I grew up in the U.K., with access to universal healthcare. When the time came to consider birth control options, price wasn’t a determining factor, as the cost of contraception is completely covered by the government. That means when a doctor prescribes the Pill, an IUD, a progesterone implant, injection, or diaphragm you won’t have to pay any out-of-pocket expenses whatsoever.
You can even get free condoms from a variety of sexual health information clinics. Back in the late 90s, my girlfriends and I were making typical teenage choices about which subjects to major in, whether we were going to get a part-time job at the mall, arguing with our parents about our curfew, and traversing that awkward path between childhood and becoming an adult. What we were not considering at all was the cost of contraception. I am sure that freed us to consider more important elements of this crucial developmental stage. Like whether or not we were ready emotionally and physically for sex. It also enabled us to select the best birth control options to meet our individual needs regardless of our budget.
The history of universal healthcare in the U.K.
Contraception has been offered free of charge from the U.K. National Health Service (NHS) since 1977, with the first birth control clinic opening before that, in 1921.
Doctors will prescribe free contraception to adolescents under the age of consent (16-years-old in the U.K.) as long as they feel they understand all the information and advice given to them. Although they encourage young people to talk to their parents and caregivers about their sexual health, they won’t speak to them without consent from the patient in question.
With this sort of nonjudgemental access to birth control, it’s easy to see why the U.K. has a lower incidence of unintentional pregnancies than the U.S. A report in the Studies in Family Planning Journal, available from the The National Center for Biotechnology Information (NCIB), found that unplanned pregnancies accounted for 38 percent of all pregnancies for women aged 15-44 years of age, compared to 51 percent in North America.
If we focus on teenage pregnancies alone, for every 1,000 girls in the U.S., 52 of them will fall pregnant between the ages of 15-19 in comparison to the U.K., which as 31 reported births per thousand.
Although this difference in teen pregnancy statistics seems impressive, the U.K. still tops the list in Europe and is only second to the U.S. worldwide, so we shouldn’t prematurely praise free contraception as the best way to avoid unintentional pregnancies.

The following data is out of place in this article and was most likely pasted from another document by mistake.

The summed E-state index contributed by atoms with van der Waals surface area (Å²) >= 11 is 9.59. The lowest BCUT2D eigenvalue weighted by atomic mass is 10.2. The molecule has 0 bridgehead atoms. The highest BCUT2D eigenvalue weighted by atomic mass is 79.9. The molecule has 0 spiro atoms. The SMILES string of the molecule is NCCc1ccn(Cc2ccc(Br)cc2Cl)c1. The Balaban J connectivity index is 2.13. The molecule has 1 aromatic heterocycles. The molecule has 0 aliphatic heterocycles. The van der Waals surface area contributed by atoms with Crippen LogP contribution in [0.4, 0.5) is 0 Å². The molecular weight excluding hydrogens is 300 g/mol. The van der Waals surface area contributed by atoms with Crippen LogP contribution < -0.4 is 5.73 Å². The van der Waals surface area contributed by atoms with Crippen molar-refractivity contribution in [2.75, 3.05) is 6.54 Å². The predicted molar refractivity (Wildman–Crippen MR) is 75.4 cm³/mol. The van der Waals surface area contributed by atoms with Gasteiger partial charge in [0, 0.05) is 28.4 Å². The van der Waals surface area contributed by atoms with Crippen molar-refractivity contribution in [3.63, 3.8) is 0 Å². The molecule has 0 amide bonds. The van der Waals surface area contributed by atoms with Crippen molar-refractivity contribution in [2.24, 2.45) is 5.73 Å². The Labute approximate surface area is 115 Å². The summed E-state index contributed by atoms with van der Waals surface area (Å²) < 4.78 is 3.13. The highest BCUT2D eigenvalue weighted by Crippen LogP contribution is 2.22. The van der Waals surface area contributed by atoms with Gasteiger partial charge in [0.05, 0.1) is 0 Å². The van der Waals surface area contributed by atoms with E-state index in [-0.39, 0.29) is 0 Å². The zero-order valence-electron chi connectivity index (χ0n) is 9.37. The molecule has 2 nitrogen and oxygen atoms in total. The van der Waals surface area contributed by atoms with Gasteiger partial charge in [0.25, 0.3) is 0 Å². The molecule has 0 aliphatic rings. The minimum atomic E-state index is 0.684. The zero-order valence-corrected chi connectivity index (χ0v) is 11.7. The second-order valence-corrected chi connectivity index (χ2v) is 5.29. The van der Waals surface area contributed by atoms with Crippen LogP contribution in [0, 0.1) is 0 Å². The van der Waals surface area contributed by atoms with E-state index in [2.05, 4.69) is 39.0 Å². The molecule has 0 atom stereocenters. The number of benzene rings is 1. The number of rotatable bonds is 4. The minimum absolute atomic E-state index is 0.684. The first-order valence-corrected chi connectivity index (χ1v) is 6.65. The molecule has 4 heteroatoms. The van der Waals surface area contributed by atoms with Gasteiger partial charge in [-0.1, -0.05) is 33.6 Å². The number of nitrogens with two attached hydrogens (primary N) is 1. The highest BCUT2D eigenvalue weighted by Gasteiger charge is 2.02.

Some of the lowest worldwide rates are reported in Japan and Sweden, both of which had a rate of fewer than seven births per 1,000 teenagers. Interestingly enough, neither country offers free contraception.
The secret to success in Japan and Sweden
The availability of the birth control pill in Japan is a relatively new development as of 1999, when it cost a reasonable ¥3000 Yen per month (about $25). This could explain why Japan had a history of women seeking abortions as their main form of contraception with abortion rates in the 1940s and 50s hitting 40-50 per 1,000 pregnancies. This rate has been declining over the last half a century and now sits at just 9.3 per 1,000 pregnancies compared to 19.4 in the U.S. and 18.2 in the U.K.
Japan’s low pregnancy rates continue into adulthood and seem to be based on a complicated set of circumstances. A shortage of quality daycare combined with punishing work schedules has caused many Japanese women to choose not to marry or have children at all. Spurned by the strict social and cultural shunning of children born outside of marriage, a rejection of marriage naturally leads to a lower birth rate.
Meanwhile, even though young Swedes have to pay for contraception, it is offered at a reduced rate until they reach the age of 25. Sweden has invested in compulsory sexual health education classes since 1956 and the country has an open and progressive attitude towards sexual activity.
Shocking price tags in North America
It would seem that education and societal attitudes have as much impact on lowering unintended pregnancy rates as subsidizing the cost of contraception. When I first moved to North America, it came as quite a shock to have to pay for the pill. Especially since I wrongly assumed that the cost of pregnancy and STI protection would be covered in Canada, which has a universal health care system.
For a young woman learning to navigate a new culture, find employment, and adjust to married life, $600 per year for contraception was an unwanted, additional expense. I also wondered if it was an unfair tax on women. After all, young men likely wish to avoid unintended pregnancies too, yet many of them aren’t held responsible for the cost.
Back when I was accessing sexual health resources for the very first time, I had so many considerations and emotions to contend with. I am so relieved that cost was never a factor in determining the sexual health protection I was able to select, while in those most formative of years. Although free contraception cannot be shown to have a direct link to fewer incidences of unintentional pregnancies, I still strongly champion the concept of birth control without cost as it gives young women more choices. Choice, surely, can never be a bad thing.